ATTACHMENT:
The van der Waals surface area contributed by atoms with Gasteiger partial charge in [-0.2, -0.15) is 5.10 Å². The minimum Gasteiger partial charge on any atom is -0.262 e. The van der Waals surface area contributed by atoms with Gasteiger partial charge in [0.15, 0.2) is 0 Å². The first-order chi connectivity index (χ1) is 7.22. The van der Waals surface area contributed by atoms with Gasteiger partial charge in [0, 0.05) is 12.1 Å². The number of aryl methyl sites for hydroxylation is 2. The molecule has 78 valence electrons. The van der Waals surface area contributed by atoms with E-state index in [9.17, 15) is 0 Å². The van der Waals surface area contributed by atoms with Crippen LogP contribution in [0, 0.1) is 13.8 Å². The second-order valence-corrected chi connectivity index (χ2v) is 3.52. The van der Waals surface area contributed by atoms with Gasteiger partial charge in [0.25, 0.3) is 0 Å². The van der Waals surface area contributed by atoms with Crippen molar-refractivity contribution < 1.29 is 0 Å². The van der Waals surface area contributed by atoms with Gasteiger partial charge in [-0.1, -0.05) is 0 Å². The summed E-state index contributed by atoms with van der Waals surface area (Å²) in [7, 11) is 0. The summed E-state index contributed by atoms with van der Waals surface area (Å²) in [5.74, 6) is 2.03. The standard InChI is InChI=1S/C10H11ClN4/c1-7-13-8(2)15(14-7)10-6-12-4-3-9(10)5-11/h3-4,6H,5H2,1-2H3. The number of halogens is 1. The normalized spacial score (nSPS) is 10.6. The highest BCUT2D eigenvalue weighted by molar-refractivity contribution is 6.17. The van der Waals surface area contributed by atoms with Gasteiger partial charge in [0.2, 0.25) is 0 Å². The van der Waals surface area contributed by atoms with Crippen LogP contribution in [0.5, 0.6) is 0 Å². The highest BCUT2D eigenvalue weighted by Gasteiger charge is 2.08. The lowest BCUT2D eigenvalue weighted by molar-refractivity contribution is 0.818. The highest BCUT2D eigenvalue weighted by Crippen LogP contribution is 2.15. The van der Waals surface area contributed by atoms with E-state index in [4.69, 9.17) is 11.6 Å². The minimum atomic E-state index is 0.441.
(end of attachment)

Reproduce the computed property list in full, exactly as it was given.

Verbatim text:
The van der Waals surface area contributed by atoms with Gasteiger partial charge in [-0.2, -0.15) is 5.10 Å². The minimum Gasteiger partial charge on any atom is -0.262 e. The van der Waals surface area contributed by atoms with Gasteiger partial charge in [0.15, 0.2) is 0 Å². The first-order chi connectivity index (χ1) is 7.22. The van der Waals surface area contributed by atoms with Gasteiger partial charge in [0, 0.05) is 12.1 Å². The number of aryl methyl sites for hydroxylation is 2. The molecule has 78 valence electrons. The van der Waals surface area contributed by atoms with E-state index in [9.17, 15) is 0 Å². The van der Waals surface area contributed by atoms with Crippen LogP contribution in [0, 0.1) is 13.8 Å². The second-order valence-corrected chi connectivity index (χ2v) is 3.52. The van der Waals surface area contributed by atoms with Gasteiger partial charge in [0.25, 0.3) is 0 Å². The van der Waals surface area contributed by atoms with Crippen molar-refractivity contribution < 1.29 is 0 Å². The van der Waals surface area contributed by atoms with Gasteiger partial charge in [-0.1, -0.05) is 0 Å². The summed E-state index contributed by atoms with van der Waals surface area (Å²) in [7, 11) is 0. The summed E-state index contributed by atoms with van der Waals surface area (Å²) in [5.74, 6) is 2.03. The standard InChI is InChI=1S/C10H11ClN4/c1-7-13-8(2)15(14-7)10-6-12-4-3-9(10)5-11/h3-4,6H,5H2,1-2H3. The number of halogens is 1. The normalized spacial score (nSPS) is 10.6. The highest BCUT2D eigenvalue weighted by molar-refractivity contribution is 6.17. The van der Waals surface area contributed by atoms with Gasteiger partial charge in [0.2, 0.25) is 0 Å². The van der Waals surface area contributed by atoms with Crippen LogP contribution in [0.5, 0.6) is 0 Å². The highest BCUT2D eigenvalue weighted by Gasteiger charge is 2.08. The lowest BCUT2D eigenvalue weighted by molar-refractivity contribution is 0.818. The highest BCUT2D eigenvalue weighted by Crippen LogP contribution is 2.15. The van der Waals surface area contributed by atoms with E-state index in [4.69, 9.17) is 11.6 Å². The minimum atomic E-state index is 0.441.